Ad Frequency: Don’t Be a Nag

Ad Frequency: Don’t Be a Nag

Lots of Rubber Ducks

Repetition may aid retention, but too much repetition can get annoying. In the case of advertising frequency, it’s important to find that balance between ensuring you make an impression and trying to keep that a good impression.


When deciding what your frequency will be for a given campaign, we recommend adding the goal of “a positive user experience” to your list. If all you consider is ensuring you are memorable, you may lose the opportunity to be remembered in a positive light. Here are some questions to ask yourself as you put your order together:

How time sensitive is your message?

If you only have two weeks to make sure everyone knows you’re having a sale, you can get away with being a little repetitive. Since your message won’t be running long, there will be relief soon.

How well known are you?

If your intended audience is unaware of your brand or product in the first place, it may take more time for them to notice you. This means you may need higher frequency (and impactful creative) to get through. It also means they may not get tired of you as quickly.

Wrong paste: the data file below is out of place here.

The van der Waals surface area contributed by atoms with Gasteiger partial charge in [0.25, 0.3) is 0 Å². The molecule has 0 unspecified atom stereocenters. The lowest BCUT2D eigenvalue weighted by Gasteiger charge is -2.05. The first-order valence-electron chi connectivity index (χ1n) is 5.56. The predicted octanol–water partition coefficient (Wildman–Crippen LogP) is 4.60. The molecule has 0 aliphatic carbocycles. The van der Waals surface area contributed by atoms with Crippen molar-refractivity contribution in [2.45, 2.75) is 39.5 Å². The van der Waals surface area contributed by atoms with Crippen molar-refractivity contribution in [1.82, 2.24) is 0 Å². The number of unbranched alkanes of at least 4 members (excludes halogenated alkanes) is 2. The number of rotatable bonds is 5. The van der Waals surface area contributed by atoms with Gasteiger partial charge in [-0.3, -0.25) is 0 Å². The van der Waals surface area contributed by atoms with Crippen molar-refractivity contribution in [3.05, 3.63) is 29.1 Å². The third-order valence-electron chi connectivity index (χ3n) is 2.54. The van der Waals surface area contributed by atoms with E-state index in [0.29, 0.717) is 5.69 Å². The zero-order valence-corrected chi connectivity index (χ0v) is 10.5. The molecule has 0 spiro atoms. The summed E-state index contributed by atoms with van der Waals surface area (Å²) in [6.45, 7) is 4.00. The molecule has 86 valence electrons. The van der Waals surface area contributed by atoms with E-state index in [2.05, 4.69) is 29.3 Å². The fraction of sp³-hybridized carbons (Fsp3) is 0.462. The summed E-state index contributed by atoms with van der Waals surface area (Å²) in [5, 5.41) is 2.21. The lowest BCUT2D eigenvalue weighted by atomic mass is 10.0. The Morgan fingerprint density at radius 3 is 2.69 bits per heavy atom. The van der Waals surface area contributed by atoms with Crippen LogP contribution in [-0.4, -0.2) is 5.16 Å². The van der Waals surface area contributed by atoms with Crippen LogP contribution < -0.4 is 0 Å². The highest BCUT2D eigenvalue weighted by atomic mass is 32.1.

How many ads can you rotate?

Ad rotation can be a great buffer. The same exact ad over and over will become tiresome much more quickly. Just think of the difference between listening to one song on repeat versus looping one album.

What mediums are you using?

Frequency caps are a little different depending on the medium. Here are a few examples to give you a starting point:

Linear TV & Radio

For linear television and radio ads (basically non-streaming, non-digital), you need to establish a minimum separation between your spots. For example, “no two spots within 20 minutes of each other”.

Digital Ads

There are a multitude of types of digital ads, all with slightly different parameters, but to give you a starting point, try to limit impressions to something like 3-5 per day per person. This will be more difficult with a narrower audience or time frame, but by keeping your ads relevant (refer back to your buyer personas!) and rotating creative, you can relax that a little.

Weekly Newsletters

If you’re considering buying ads in a weekly e-newsletter and need to decide how many consecutive weeks to buy, start by looking at the open rate and positions available. On average, e-newsletters are opened by 8-30% of subscribers (and not always the same ones every time) so in general you can get away with more weeks in a row, especially at a lower position. There is an opportunity for your brand to “own” the space if you can afford to and it’s a good fit. We would still encourage you to rotate creative at least quarterly to reinvigorate interest (or at least avoid going stale).